Fifteen-year-old Dorian Claggett recently made a host of Marylanders proud after qualifying for the 2011 AAU National Junior Track and Field Olympics.

Dorian, a native of Baltimore, Md., earned first-place honors in the 200-meter dash, 400-meter dash, 100-meter relay and the 400-meter relay June 11-12 at the Maryland district meet, a Junior Olympics qualifying meet held at Poly/Western High School.

Claggett will be attending and running track for Poly/Western as a junior student next fall semester, but he’s using this summer to run for the Baltimore City Track and Field Club (AAU). He’ll compete again June 25-26 at South Hagerstown High School in the last meet to officially qualify for the Junior Olympics held in Louisiana during the first week of August.

Dorian, who has earned more than 60 track awards since he first began running at age 12, told the AFRO that he’ll be dedicating upcoming performances to his late grandmother, Patricia Claggett.

“When I first qualified for the National Junior Olympics a couple years ago, my grandmother had just suffered a stroke, so I dedicated the event to her,” Dorian said. “I did really well in my races, but my grandmother passed a year later. Since then, I’ve dedicated all of my races to her; she’s my inspiration on the track.”

Dorian said most of his family has been positive, motivating forces in his life, including his grandfather, Marvin “Doc” Cheatham Sr., an election specialist for the National Labor Relations Board and 17th president of the NAACP Baltimore City Branch. Doc Cheatham is present, cheering at most of his grandson’s last five events, along with Dorian’s mother, Monika Cheatham, perhaps his greatest supporter of all.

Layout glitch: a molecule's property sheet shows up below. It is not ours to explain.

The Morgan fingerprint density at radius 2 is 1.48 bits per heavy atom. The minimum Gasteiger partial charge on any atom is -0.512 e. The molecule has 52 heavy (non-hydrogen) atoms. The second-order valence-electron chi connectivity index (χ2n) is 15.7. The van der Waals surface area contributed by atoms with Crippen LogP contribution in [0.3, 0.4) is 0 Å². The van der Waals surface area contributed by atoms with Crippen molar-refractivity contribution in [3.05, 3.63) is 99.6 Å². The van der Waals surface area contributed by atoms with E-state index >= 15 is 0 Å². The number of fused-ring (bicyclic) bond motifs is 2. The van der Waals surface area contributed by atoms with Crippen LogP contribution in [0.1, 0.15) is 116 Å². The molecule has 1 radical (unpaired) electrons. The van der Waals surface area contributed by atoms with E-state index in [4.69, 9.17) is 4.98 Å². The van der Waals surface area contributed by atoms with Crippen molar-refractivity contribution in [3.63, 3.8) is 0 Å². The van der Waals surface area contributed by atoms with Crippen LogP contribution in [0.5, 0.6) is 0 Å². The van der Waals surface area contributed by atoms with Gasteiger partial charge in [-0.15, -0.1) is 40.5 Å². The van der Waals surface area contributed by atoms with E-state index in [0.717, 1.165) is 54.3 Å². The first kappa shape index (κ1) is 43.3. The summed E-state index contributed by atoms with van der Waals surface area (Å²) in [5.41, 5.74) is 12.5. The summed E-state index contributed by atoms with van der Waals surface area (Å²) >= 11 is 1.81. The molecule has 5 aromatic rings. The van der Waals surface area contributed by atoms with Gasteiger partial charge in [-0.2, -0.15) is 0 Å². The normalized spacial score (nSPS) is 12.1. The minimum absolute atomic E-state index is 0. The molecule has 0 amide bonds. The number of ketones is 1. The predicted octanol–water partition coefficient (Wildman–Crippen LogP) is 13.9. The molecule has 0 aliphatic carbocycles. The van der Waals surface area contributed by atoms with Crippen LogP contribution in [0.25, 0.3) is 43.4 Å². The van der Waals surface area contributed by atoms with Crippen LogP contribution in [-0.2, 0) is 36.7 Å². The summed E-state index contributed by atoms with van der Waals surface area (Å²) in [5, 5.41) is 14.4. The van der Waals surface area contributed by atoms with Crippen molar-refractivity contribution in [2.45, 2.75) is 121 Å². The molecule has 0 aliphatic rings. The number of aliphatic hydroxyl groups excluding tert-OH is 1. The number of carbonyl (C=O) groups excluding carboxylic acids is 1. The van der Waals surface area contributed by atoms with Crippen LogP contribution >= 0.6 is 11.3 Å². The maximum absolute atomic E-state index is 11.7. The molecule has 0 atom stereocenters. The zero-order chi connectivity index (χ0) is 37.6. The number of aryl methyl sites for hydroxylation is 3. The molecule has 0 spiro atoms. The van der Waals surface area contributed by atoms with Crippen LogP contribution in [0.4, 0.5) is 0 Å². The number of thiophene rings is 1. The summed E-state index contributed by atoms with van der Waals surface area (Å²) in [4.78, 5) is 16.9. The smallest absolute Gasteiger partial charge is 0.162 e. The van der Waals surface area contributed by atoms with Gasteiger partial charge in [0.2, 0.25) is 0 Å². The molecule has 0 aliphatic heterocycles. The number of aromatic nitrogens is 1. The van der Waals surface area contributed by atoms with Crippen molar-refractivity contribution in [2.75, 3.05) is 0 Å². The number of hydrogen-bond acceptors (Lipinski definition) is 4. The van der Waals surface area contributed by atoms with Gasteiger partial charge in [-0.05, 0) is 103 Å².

“I’m incredibly proud of Dorian,” said the mother, who explained just how passionate of a competitor her son is. “Dorian has always been extremely competitive; even when he was much younger and playing just a game of Monopoly, he would always keep playing until he would win, and that has stayed with him. I think that gives him an advantage when he’s running.”

Cheatham told the AFRO her son even researches the runners that he will race against so that he can know what to expect and how to prepare himself to win.

For Dorian, it’s not just a race on the line, but his future goals as well. He wants to run as well as he can now so he can receive a full scholarship to study at any college or university of his choice. Currently, he has his sights on Arkansas State University, Florida State University, University of Miami and University of Maryland-Eastern Shore.

“I’d love the opportunity to compete in the Olympic Games in 2016, but I’m mainly focused on earning a full ride so I can study in the field of sports medicine,” Dorian said. “I love competing on the track, but I also want to be academically prepared to compete against other challenges in life.”

 

Perry Green

AFRO Sports Editor